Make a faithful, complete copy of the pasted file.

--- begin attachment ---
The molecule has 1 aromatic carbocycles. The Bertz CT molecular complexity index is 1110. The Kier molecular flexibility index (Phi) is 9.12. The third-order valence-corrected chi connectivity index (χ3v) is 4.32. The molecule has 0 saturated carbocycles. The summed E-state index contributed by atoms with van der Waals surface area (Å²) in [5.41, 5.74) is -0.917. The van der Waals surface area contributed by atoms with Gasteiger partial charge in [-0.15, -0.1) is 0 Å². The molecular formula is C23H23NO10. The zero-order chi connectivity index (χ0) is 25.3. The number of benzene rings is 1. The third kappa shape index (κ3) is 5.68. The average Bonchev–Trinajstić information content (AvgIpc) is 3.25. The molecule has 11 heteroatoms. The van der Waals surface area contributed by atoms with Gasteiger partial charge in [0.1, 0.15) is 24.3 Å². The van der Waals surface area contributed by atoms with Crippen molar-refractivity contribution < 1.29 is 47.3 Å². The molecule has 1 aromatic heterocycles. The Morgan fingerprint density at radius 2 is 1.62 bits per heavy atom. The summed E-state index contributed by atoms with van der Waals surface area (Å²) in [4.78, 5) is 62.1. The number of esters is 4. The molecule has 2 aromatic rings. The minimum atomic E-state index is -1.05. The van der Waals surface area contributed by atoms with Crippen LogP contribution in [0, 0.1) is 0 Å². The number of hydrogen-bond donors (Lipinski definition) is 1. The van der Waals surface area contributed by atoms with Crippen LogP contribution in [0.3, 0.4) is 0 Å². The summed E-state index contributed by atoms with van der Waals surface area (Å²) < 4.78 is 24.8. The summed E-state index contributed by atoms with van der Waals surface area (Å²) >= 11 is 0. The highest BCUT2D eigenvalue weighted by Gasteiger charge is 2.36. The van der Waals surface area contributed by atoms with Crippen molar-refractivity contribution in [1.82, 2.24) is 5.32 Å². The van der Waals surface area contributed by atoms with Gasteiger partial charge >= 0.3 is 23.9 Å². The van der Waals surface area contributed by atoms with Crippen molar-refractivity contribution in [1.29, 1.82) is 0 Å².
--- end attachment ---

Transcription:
The molecule has 1 aromatic carbocycles. The Bertz CT molecular complexity index is 1110. The Kier molecular flexibility index (Phi) is 9.12. The third-order valence-corrected chi connectivity index (χ3v) is 4.32. The molecule has 0 saturated carbocycles. The summed E-state index contributed by atoms with van der Waals surface area (Å²) in [5.41, 5.74) is -0.917. The van der Waals surface area contributed by atoms with Gasteiger partial charge in [-0.15, -0.1) is 0 Å². The molecular formula is C23H23NO10. The zero-order chi connectivity index (χ0) is 25.3. The number of benzene rings is 1. The third kappa shape index (κ3) is 5.68. The average Bonchev–Trinajstić information content (AvgIpc) is 3.25. The molecule has 11 heteroatoms. The van der Waals surface area contributed by atoms with Gasteiger partial charge in [0.1, 0.15) is 24.3 Å². The van der Waals surface area contributed by atoms with Crippen molar-refractivity contribution < 1.29 is 47.3 Å². The molecule has 1 aromatic heterocycles. The Morgan fingerprint density at radius 2 is 1.62 bits per heavy atom. The summed E-state index contributed by atoms with van der Waals surface area (Å²) in [4.78, 5) is 62.1. The number of esters is 4. The molecule has 2 aromatic rings. The minimum atomic E-state index is -1.05. The van der Waals surface area contributed by atoms with Crippen LogP contribution in [0, 0.1) is 0 Å². The number of hydrogen-bond donors (Lipinski definition) is 1. The van der Waals surface area contributed by atoms with Crippen LogP contribution in [0.3, 0.4) is 0 Å². The summed E-state index contributed by atoms with van der Waals surface area (Å²) < 4.78 is 24.8. The summed E-state index contributed by atoms with van der Waals surface area (Å²) >= 11 is 0. The highest BCUT2D eigenvalue weighted by Gasteiger charge is 2.36. The van der Waals surface area contributed by atoms with Crippen molar-refractivity contribution in [1.82, 2.24) is 5.32 Å². The van der Waals surface area contributed by atoms with Gasteiger partial charge >= 0.3 is 23.9 Å². The van der Waals surface area contributed by atoms with Crippen molar-refractivity contribution in [1.29, 1.82) is 0 Å².